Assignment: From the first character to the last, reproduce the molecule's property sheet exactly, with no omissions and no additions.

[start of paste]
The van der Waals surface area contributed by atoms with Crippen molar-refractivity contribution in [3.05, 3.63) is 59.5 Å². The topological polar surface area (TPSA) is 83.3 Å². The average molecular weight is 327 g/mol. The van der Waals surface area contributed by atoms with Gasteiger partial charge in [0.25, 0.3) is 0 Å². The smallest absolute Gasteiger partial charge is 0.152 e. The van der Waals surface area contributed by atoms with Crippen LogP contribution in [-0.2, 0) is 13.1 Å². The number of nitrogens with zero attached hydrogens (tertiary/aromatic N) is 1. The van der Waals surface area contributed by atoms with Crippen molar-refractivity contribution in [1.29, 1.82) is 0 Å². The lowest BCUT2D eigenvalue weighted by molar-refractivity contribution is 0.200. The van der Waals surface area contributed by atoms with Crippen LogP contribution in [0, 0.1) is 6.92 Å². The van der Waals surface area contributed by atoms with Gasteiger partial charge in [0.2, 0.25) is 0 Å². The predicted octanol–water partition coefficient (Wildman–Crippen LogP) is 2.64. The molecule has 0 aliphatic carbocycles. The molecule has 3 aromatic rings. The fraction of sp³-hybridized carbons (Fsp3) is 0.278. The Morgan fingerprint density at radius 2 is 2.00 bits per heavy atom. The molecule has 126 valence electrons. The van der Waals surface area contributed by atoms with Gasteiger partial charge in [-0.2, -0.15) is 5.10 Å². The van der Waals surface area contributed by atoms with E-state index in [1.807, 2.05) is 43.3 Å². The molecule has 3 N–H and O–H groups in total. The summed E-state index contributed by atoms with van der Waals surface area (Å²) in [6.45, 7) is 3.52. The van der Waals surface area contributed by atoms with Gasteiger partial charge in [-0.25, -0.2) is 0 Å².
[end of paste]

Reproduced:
The van der Waals surface area contributed by atoms with Crippen molar-refractivity contribution in [3.05, 3.63) is 59.5 Å². The topological polar surface area (TPSA) is 83.3 Å². The average molecular weight is 327 g/mol. The van der Waals surface area contributed by atoms with Gasteiger partial charge in [0.25, 0.3) is 0 Å². The smallest absolute Gasteiger partial charge is 0.152 e. The van der Waals surface area contributed by atoms with Crippen LogP contribution in [-0.2, 0) is 13.1 Å². The number of nitrogens with zero attached hydrogens (tertiary/aromatic N) is 1. The van der Waals surface area contributed by atoms with Crippen molar-refractivity contribution in [1.29, 1.82) is 0 Å². The lowest BCUT2D eigenvalue weighted by molar-refractivity contribution is 0.200. The van der Waals surface area contributed by atoms with Crippen LogP contribution in [0, 0.1) is 6.92 Å². The van der Waals surface area contributed by atoms with Gasteiger partial charge in [0.2, 0.25) is 0 Å². The predicted octanol–water partition coefficient (Wildman–Crippen LogP) is 2.64. The molecule has 0 aliphatic carbocycles. The molecule has 3 aromatic rings. The fraction of sp³-hybridized carbons (Fsp3) is 0.278. The Morgan fingerprint density at radius 2 is 2.00 bits per heavy atom. The molecule has 126 valence electrons. The van der Waals surface area contributed by atoms with Gasteiger partial charge in [-0.2, -0.15) is 5.10 Å². The van der Waals surface area contributed by atoms with E-state index in [1.807, 2.05) is 43.3 Å². The molecule has 3 N–H and O–H groups in total. The summed E-state index contributed by atoms with van der Waals surface area (Å²) in [6.45, 7) is 3.52. The van der Waals surface area contributed by atoms with Gasteiger partial charge in [-0.25, -0.2) is 0 Å².